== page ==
ISA Brown Hen Vs. Rooster: How To Spot The Difference

ISA Browns are one of the most popular hybrid chickens out there, producing an astounding 300-350 eggs per year.

When looking at new baby chicks from an ISA Brown registered hatchery, they will 99% of the time only present you with female baby chicks. This is in part because ISA Brown roosters, even when bred with ISA Brown hens, will not produce ISA Brown chicks.

For this reason, you’ll usually only end up with an ISA Brown rooster by accident, or if you’re just wanting a very tame, well-tempered rooster to take care of your flock. 

For whatever reason you have, here are the main physical differences between an Isa Brown hen and ISA Brown rooster, and how you can tell if a baby ISA Brown chick is male or female.

ISA Brown Hen vs. Rooster: Physical Difference

With some chicken breeds, it can be rather hard to immediately tell the difference between a hen and a rooster, like with a Silkie hen vs. rooster. However, ISA Brown chooks tend to be much easier to tell the difference between males and females.

This is because an ISA Brown hen is almost always a distinctive chestnut brown color from their head to their tail, with red wattles and a single comb.

However, an ISA Brown rooster is almost always brown with white plumage from the chest down. This comes from one of the two parent chickens, as it’s thought that ISA brown is a hybrid between one white chicken (like a Leghorn) and one red chicken (like a Rhode Island Red).

The ISA Brown roosters will also be a touch larger than their hens and have larger wattles and combs (like many other chickens, such as Polish roosters vs. hens, or even Ameracauana roosters vs. hens).

Both the Isa Brown hen and rooster are remarkably timid and well mannered, which makes them a wonderful choice around young families. 

ISA Brown Baby Chicks: Male Or Female?

Because of their color difference as adults, it’s fairly easy to spot which ISA Brown chickens are roosters and which ones are hens. But, can this really be said for baby chicks?

Identifying the gender of a baby chick early on is crucial for understanding how your flock is going to work. Luckily it’s fairly easy when it comes to spotting an ISA Brown female or male at a young age. Here is what you can look for which are tell-tale signs of the baby chicks gender:

Up To 2 Weeks

From a young age of up to 2 weeks, it’s very hard to tell whether your ISA Brown chicks are males or females. This is because they haven’t yet grown out all their feathers, which are often different colors depending on whether they are male or female, they haven’t grown wattles or combs, and their genital organs aren’t that prominent yet.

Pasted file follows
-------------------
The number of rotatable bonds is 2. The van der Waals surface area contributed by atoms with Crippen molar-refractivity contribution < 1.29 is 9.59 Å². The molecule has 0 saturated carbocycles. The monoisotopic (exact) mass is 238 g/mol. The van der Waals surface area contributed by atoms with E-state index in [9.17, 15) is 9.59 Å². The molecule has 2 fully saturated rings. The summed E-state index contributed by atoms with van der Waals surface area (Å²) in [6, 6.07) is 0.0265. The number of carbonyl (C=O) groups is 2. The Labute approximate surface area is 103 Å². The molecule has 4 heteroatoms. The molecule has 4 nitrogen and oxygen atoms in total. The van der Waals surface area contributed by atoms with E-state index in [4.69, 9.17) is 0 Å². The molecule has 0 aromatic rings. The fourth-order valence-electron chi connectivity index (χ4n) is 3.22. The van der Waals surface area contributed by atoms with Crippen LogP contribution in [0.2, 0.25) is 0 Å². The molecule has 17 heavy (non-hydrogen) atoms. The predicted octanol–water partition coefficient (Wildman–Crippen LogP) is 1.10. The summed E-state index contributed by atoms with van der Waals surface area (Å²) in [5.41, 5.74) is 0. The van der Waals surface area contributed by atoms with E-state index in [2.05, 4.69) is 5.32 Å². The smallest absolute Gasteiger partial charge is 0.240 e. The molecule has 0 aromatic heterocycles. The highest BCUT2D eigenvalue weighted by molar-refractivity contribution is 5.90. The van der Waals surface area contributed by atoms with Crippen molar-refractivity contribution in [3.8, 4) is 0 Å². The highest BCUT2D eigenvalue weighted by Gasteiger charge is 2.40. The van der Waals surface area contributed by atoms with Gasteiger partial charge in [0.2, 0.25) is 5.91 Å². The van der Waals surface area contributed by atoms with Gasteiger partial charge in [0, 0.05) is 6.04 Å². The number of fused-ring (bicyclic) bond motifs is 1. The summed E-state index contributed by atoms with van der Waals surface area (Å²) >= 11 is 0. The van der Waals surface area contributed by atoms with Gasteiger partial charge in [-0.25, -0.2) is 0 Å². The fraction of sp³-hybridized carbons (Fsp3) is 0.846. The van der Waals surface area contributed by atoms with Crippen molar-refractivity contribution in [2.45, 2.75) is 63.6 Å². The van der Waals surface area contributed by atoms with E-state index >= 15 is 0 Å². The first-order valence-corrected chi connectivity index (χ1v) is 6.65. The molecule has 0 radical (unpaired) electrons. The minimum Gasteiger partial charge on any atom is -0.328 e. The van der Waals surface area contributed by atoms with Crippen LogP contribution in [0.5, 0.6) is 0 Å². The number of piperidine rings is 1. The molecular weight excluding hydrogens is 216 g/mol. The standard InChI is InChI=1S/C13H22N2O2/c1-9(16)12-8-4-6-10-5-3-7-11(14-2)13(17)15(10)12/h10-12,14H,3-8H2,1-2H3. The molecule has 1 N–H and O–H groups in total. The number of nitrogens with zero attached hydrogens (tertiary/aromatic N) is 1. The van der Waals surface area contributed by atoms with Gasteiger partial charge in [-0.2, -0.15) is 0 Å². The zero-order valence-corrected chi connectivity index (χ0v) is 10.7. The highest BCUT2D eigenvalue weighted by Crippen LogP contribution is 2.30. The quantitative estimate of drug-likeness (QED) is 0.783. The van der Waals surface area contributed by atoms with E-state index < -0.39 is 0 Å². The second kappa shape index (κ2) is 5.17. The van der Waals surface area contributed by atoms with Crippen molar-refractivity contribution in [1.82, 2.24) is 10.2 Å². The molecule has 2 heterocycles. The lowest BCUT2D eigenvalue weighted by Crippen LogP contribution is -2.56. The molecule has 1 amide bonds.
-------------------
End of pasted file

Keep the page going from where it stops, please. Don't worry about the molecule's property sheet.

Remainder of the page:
From 3-4 Weeks

However, from as early as 3-4 weeks old you’ll begin to notice a clear difference in the color of your ISA Browns. Four-week-old ISA Brown males will present a much lighter, whitish orange, whereas ISA Brown females will be much a darker shade of brown.

From 4-6 Weeks

From four to six weeks old, male ISA Brown chicks will begin to grow red wattles and combs. As they continue to age you’ll also notice your roosters having much more vibrant red wattles, and other simple differences like thicker legs, a more rectangular body, and longer tail feathers.

To an untrained eye, these differences aren’t exactly obvious, but after you get a bit of practice and exposure to your chicks it will become clearer.

From 12 Weeks

From about twelve weeks old it becomes a lot easier to tell the difference between male and female ISA Brown chicks. This is mainly because an ISA Brown rooster will certainly have much larger and redder wattles than hens, and their comb should be much more pronounced.

Hen’s will eventually grow red wattles and their comb, but it can take several more months for these features to stand out!

ISA Brown Are Hybrid Chickens

The term “hybrid” simply refers to a mix of two parent breeds, creating specific qualities in chickens. These are chickens such as Red Rangers, Golden Comets, ISA Brown, etc, all of which aren’t technically chicken ‘breeds’ but are hybrids between two different chicken breeds.

The reason people create hybrid chickens is to develop specific qualities in chickens to specialize in certain areas, normally for egg-laying, meat quality, or temperament. 

ISA Browns for example are famous for being amazing egg-layers with a timid temperament. Whereas other hybrids are bred for their quick and healthy development.


ISA Browns are highly sought after for their egg-laying abilities. But, determining the gender of your ISA Browns is vitally important, particularly if you’re expecting hens but end up with roosters!

The main differences between male and female ISA Brown chicks come down to their color. The male chicks tend to be much, much lighter, whereas the female chicks are much more brown.

As adults, you’ll find that their colors give them away in a heartbeat. Roosters are mostly white with brown speckles, and hens are mostly reddish-brown with white specks.

So, if you’re second-guessing yourself about the gender of your young chicks, over time it will become much more apparent. If you want help identifying the gender of your ISA Brown chooks, post on our Facebook page and we can let you know!

Leave a Comment